The topic of sexuality also came up, and my daughter considers herself not interested, or asexual -- while I didn't express it to her, I thought to myself, this is a 'good thing' considering the circumstances.  However, I did have an introductory conversation on her increased risk of codependency in the context where I am entrapped by it -- and she sees that.  I had this conversation becuase if that special someone were to come along and is totally unexpected -- as my wife has already communicated that she was the same way when she was my daughter's age in this aspect and she met me -- I can only imagine the thoughts racing through my daughter's head on that one which occurred the day before we had this conversation last night.

We talked about other issues too; however, these are the key points that are relevant to this conversation thread.  NotWendy or LifeWithEase, is there anything I might have done differently if you guys were in my shoes?  I don't want to mess this up any more than [her mother and] I  already have for my daughter within the current 'no therapy' clause that my daughter has imposed.  Of course, I will be talking at length tomorrow with my individual T as I can't with the couple's T [I was asked not to let my wife know about certain specifics of this conversation]; however, as you guys have been there, I am looking for additional things I can do to help minimize/reverse the damaged caused by the borderline relationship with my wife?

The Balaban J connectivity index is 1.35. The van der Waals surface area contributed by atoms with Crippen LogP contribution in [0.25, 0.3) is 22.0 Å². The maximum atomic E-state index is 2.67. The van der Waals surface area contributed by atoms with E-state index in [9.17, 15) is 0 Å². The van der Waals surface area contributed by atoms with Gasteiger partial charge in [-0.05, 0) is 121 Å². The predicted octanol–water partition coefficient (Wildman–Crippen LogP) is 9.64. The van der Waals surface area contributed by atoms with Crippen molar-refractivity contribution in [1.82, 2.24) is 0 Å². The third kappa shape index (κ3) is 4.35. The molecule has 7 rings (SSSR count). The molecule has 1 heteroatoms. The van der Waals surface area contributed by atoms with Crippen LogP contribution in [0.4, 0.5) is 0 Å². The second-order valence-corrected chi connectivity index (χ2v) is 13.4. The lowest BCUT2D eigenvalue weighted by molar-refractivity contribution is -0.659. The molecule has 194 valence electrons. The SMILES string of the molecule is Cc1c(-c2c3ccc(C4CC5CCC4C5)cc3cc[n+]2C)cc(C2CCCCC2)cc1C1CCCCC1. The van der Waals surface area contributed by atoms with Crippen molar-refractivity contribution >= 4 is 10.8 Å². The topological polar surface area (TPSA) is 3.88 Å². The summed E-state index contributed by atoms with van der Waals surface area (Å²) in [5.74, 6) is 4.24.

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Notwendy
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« Reply #20 on: December 20, 2022, 03:19:39 PM »



In my daughter's eyes, it would seem that her apparent perception of me, her dad, has gone from persecutor [who jailed her for her dAN in an institution for several months, three years ago] to her rescuer from her borderline mother.  It was a very odd conversation to say the least, but a very much needed two-hour+ conversation with a very deep dive in the surreal twilight zone of her mind since she refuses to go to therapy.